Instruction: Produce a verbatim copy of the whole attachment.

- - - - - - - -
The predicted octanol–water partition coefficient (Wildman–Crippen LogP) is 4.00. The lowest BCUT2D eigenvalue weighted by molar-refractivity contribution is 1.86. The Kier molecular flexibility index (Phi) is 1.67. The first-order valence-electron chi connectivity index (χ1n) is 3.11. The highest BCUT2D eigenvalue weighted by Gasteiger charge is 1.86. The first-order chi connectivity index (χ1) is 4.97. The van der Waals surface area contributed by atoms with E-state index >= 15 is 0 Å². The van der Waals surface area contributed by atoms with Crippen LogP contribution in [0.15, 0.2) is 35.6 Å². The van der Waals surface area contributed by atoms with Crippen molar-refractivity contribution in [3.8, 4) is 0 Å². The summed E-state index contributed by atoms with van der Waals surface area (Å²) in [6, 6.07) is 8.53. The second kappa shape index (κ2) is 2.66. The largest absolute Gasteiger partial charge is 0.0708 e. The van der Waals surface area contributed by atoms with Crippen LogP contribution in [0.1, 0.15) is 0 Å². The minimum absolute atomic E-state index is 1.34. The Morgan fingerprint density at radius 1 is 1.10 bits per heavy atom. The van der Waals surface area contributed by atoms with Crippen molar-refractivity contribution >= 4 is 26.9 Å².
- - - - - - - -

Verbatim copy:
The predicted octanol–water partition coefficient (Wildman–Crippen LogP) is 4.00. The lowest BCUT2D eigenvalue weighted by molar-refractivity contribution is 1.86. The Kier molecular flexibility index (Phi) is 1.67. The first-order valence-electron chi connectivity index (χ1n) is 3.11. The highest BCUT2D eigenvalue weighted by Gasteiger charge is 1.86. The first-order chi connectivity index (χ1) is 4.97. The van der Waals surface area contributed by atoms with E-state index >= 15 is 0 Å². The van der Waals surface area contributed by atoms with Crippen LogP contribution in [0.15, 0.2) is 35.6 Å². The van der Waals surface area contributed by atoms with Crippen molar-refractivity contribution in [3.8, 4) is 0 Å². The summed E-state index contributed by atoms with van der Waals surface area (Å²) in [6, 6.07) is 8.53. The second kappa shape index (κ2) is 2.66. The largest absolute Gasteiger partial charge is 0.0708 e. The van der Waals surface area contributed by atoms with Crippen LogP contribution in [0.1, 0.15) is 0 Å². The minimum absolute atomic E-state index is 1.34. The Morgan fingerprint density at radius 1 is 1.10 bits per heavy atom. The van der Waals surface area contributed by atoms with Crippen molar-refractivity contribution >= 4 is 26.9 Å².